The process of creating the story Black, Red and Yellow began with a snippet I encountered while reading the work of a Sri Lankan writer, Roshi Fernando (author of Homesick).
Like trinkets a bower bird might collect the sense of remembering a trip back to a homeland stuck in my brain. But I had to find a way to make this piece mine. So after a recent trip to the Northern Territory the mesh of inland Australia was laid across those initial thoughts.
I was continually worried about the thought that my ideas belonged to Roshi Fernando.
So I needed to understand that while that trinket I first saw was written by someone else, I was not copying her, but instead using something glimpsed in a new and original manner.
A good analogy here would be that of a seamstress; she sees a design somewhere, goes out and buys unique fabric, puts the piece together and comes up with her own creation.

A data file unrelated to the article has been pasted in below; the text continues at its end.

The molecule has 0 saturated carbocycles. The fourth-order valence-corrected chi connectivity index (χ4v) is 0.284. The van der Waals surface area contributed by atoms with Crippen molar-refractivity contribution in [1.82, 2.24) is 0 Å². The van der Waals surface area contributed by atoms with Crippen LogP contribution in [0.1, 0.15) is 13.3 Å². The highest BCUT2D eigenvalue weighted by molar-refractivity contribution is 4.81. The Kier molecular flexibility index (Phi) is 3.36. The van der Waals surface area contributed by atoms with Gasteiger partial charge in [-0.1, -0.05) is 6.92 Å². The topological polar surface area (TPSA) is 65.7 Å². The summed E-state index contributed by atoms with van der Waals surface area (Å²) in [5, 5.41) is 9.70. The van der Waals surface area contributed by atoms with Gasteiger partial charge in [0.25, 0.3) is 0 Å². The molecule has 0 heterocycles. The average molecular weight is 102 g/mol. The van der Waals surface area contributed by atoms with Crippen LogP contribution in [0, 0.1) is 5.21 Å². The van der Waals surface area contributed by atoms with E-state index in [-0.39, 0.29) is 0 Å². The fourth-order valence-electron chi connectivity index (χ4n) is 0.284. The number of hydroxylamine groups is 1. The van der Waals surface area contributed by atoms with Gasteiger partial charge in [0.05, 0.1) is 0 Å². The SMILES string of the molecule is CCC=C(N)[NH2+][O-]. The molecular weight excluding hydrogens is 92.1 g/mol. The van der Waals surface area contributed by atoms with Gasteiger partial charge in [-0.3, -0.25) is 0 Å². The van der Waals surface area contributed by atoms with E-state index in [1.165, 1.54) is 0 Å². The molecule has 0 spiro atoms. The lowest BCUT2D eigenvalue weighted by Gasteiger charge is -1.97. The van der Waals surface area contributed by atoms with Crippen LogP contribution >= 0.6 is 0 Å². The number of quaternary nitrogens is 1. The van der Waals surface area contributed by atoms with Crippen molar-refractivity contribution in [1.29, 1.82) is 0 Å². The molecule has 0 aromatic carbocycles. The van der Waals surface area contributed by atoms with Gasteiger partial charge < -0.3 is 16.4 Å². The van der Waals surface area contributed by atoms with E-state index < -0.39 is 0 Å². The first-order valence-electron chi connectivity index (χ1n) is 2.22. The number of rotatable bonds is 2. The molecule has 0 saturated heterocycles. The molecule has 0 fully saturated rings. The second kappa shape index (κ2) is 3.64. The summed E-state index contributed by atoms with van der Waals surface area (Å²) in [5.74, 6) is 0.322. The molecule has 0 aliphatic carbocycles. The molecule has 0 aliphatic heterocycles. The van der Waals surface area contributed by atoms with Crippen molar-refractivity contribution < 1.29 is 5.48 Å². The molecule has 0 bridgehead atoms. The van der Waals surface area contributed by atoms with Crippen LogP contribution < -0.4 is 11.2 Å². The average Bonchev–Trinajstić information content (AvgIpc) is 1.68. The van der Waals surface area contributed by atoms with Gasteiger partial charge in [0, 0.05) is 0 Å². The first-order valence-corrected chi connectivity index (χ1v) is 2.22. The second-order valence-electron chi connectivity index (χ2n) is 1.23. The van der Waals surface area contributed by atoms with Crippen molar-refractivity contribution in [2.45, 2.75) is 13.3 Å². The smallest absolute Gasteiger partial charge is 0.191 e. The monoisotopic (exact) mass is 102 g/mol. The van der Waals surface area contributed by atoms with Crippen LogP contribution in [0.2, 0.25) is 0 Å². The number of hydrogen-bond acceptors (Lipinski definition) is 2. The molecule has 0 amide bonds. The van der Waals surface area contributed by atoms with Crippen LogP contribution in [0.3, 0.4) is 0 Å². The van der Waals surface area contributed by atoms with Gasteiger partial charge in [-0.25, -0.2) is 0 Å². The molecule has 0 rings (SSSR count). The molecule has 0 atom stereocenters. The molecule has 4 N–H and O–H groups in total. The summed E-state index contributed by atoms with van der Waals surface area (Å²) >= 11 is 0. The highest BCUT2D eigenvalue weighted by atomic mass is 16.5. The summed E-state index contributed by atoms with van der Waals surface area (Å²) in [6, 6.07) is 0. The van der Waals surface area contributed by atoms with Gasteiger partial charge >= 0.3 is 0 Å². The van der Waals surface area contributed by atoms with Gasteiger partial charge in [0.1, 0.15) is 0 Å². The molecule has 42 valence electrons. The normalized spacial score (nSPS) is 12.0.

Being a writer means reading widely and I cannot help but be intrigued by things others have written. I am constantly making notes, putting little snippets away, and looking back later to find I cannot recall where they came from but that a tiny few words can later become an entire new story.
Working in a multi-cultural school, being aware and very interested in indigenous cultures did help the writing of Black, Red and Yellow. I have long harboured the desire to find some Noongar blood somewhere in my family tree, so my curiosity is endless.
I also wanted to try and deal with the way children are often stereotyped, no matter what their cultural or racial group.
So giving Jenny a voice about the way she sees others and how she feels treated seemed to work. Even though with the ending and my title I cannot help but wonder if I have in fact stereotyped Jenny into becoming an artist in her adult life. Such are the concerns of a writer!
Having a very supportive husband, who settles my worries, who tirelessly does the housework and allows me time to hit the keyboard (even though I have installed a writing rule that when the lap-top needs re-charging I finish for the day) is a wonderful help to being about to work creatively.